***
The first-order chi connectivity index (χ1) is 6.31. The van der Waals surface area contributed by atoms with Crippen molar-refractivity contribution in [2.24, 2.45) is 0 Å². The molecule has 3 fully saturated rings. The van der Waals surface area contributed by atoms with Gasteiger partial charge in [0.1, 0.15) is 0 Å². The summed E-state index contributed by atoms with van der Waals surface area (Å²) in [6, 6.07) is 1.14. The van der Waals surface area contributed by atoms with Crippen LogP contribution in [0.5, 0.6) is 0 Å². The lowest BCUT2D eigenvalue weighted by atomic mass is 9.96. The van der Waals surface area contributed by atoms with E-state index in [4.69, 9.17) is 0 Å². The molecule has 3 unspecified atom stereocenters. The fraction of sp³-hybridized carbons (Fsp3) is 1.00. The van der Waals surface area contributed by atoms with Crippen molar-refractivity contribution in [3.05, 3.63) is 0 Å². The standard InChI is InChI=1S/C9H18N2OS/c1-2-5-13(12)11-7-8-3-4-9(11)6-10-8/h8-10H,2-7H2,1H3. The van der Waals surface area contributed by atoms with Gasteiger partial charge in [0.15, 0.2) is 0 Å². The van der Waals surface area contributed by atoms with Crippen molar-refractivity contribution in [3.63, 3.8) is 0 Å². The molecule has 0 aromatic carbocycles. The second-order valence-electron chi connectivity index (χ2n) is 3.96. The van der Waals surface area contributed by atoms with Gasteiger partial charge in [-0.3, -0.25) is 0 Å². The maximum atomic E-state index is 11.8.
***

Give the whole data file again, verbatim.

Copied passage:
The first-order chi connectivity index (χ1) is 6.31. The van der Waals surface area contributed by atoms with Crippen molar-refractivity contribution in [2.24, 2.45) is 0 Å². The molecule has 3 fully saturated rings. The van der Waals surface area contributed by atoms with Gasteiger partial charge in [0.1, 0.15) is 0 Å². The summed E-state index contributed by atoms with van der Waals surface area (Å²) in [6, 6.07) is 1.14. The van der Waals surface area contributed by atoms with Crippen LogP contribution in [0.5, 0.6) is 0 Å². The lowest BCUT2D eigenvalue weighted by atomic mass is 9.96. The van der Waals surface area contributed by atoms with E-state index in [4.69, 9.17) is 0 Å². The molecule has 3 unspecified atom stereocenters. The fraction of sp³-hybridized carbons (Fsp3) is 1.00. The van der Waals surface area contributed by atoms with Crippen molar-refractivity contribution in [3.05, 3.63) is 0 Å². The standard InChI is InChI=1S/C9H18N2OS/c1-2-5-13(12)11-7-8-3-4-9(11)6-10-8/h8-10H,2-7H2,1H3. The van der Waals surface area contributed by atoms with Gasteiger partial charge in [0.15, 0.2) is 0 Å². The van der Waals surface area contributed by atoms with Crippen molar-refractivity contribution in [3.63, 3.8) is 0 Å². The molecule has 0 aromatic carbocycles. The second-order valence-electron chi connectivity index (χ2n) is 3.96. The van der Waals surface area contributed by atoms with Gasteiger partial charge in [-0.3, -0.25) is 0 Å². The maximum atomic E-state index is 11.8.